Occasionally books turn up that are a message I need to hear. In some cases they may have been books written years ago, long ago read and benefited from by friends and even recommended to me. I may have bought it and had it sitting on a shelf or in a pile by the side of my bed for years, probably because it was a good idea but I was not yet ready for the message.
At other times I just see a book, or hear of it somehow, and just know I must get it now, and drop everything else to read it. They are often life-changing. It was like that with ‘The Shack’, and Richard Rohr’s ‘The Enneagram’ and Brennan Manning’s ‘Ragamuffin Gospel’. You’ve probably got your own list. Some people read in the hope of solving problems in their world, I mostly read to solve problems in myself – in the hope that if I can make progress the world around me will enjoy it and respond. I think both orientations are valid.
I’m not a prolific reader. Each book feels like quite an investment of time and mental energy so I have to choose carefully. Maybe what I subconsciously do is let the books find me. That’s just preamble however. What I mean to say is I’ve had one book of each type find me this last month.
The first was Tom Wright’s ‘Surprised by Hope’, which has been on my shelf for a couple of years. The second is ‘Immortal Diamond’ by Richard Rohr, which leapt off Blackwell’s shelf. They both approach the subject (for me revelatory at present) of resurrection, but from different directions. Tom’s from rigorous scriptural argument and Richard’s from a contemplative and mystical angle. Two books, for me, in harmony; witnessing the same thing.
From Tom’s point of view, resurrection has been a lost truth who’s absence from our consciousness has led to diminished thinking and living on the part of Christians. The book actually did for me what it said on the cover, it restored hope in a surprising way.
The little piece of revelation that broke through to me this morning was that because of the hope of resurrection, it is O.K. for things to be begun in this age that will not be finished by us, or even by anyone. It is O.K. to be unrewarded and unknown in this age. And I don’t mean sadly and self-sacrificially accepted, but really, joyfully, O.K. I can be confident that all I endeavour by faith in Christ will finally be completed, fulfilled and perfected in the really real resurrection age. Nothing that was by faith that dies and goes into the ground will remain there forever. Nothing is lost, nothing is wasted. I no longer need to define success in any terms I’ve learned so far.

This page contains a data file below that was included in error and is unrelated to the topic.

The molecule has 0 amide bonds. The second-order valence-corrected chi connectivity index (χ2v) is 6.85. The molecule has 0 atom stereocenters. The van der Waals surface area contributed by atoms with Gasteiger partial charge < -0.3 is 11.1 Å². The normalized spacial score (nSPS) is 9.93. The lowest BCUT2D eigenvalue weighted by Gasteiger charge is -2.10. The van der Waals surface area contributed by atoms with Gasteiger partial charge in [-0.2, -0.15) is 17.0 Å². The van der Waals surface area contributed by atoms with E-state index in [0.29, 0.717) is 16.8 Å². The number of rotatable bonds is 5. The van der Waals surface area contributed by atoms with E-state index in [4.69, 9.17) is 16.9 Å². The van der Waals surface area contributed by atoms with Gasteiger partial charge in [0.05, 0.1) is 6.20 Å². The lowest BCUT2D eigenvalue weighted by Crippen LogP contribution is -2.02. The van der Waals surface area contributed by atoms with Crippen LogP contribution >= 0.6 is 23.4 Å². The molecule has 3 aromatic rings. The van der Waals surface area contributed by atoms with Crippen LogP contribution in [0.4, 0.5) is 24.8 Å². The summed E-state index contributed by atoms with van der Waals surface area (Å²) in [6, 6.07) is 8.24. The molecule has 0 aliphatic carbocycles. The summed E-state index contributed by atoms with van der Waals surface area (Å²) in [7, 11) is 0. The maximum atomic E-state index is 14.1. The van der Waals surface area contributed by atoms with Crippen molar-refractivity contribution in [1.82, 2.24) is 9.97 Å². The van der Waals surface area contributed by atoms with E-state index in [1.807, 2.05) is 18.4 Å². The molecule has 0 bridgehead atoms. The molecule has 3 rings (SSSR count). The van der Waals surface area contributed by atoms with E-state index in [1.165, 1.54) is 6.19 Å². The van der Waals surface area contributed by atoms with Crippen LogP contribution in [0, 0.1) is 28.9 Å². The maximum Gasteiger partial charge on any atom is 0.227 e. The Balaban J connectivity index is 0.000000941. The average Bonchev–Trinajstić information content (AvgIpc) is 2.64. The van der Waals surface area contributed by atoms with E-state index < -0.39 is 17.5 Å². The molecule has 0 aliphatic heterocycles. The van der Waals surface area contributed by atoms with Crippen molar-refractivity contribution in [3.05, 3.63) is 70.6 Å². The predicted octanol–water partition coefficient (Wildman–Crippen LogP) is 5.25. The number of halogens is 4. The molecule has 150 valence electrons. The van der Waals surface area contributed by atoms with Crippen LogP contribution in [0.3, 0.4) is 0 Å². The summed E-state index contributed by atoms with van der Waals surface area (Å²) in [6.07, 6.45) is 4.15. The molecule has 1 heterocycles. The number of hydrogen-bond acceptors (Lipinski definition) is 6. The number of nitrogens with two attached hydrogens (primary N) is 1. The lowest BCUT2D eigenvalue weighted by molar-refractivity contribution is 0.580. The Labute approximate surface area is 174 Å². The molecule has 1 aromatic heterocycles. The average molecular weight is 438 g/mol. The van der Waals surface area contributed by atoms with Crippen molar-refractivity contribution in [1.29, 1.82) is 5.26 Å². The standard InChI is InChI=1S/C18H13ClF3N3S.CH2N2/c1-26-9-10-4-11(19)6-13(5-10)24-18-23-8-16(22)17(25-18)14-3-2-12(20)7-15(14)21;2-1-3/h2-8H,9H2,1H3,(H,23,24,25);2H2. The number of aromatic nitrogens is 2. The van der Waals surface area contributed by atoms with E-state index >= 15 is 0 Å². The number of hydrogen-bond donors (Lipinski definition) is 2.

There are also promises and dreams I’ve lived with and not yet seen. At times I’ve imagined they were expiring, but now not so. Time is not what I thought it was, neither is a lifetime. Weariness and discouragement can fall away in the light of such truths.
On the cliff at Dodman Point in Cornwall there stands a large stone cross first erected in 1896, with a plaque laid at its base. At first sight one thinks, ‘War Memorial’, but in fact it’s a ‘navigational aid’. The plaque says something like this…”In the sure hope of the soon coming of our Lord Jesus Christ and the resurrection from the dead, and for the encouragement of those who live by faith…this cross is erected.” The first time I saw this cross there was a sense of past and future opening up and being reconciled in the present, at a geographical point, and me standing there. I think the truth that Tom reminds us of does the same.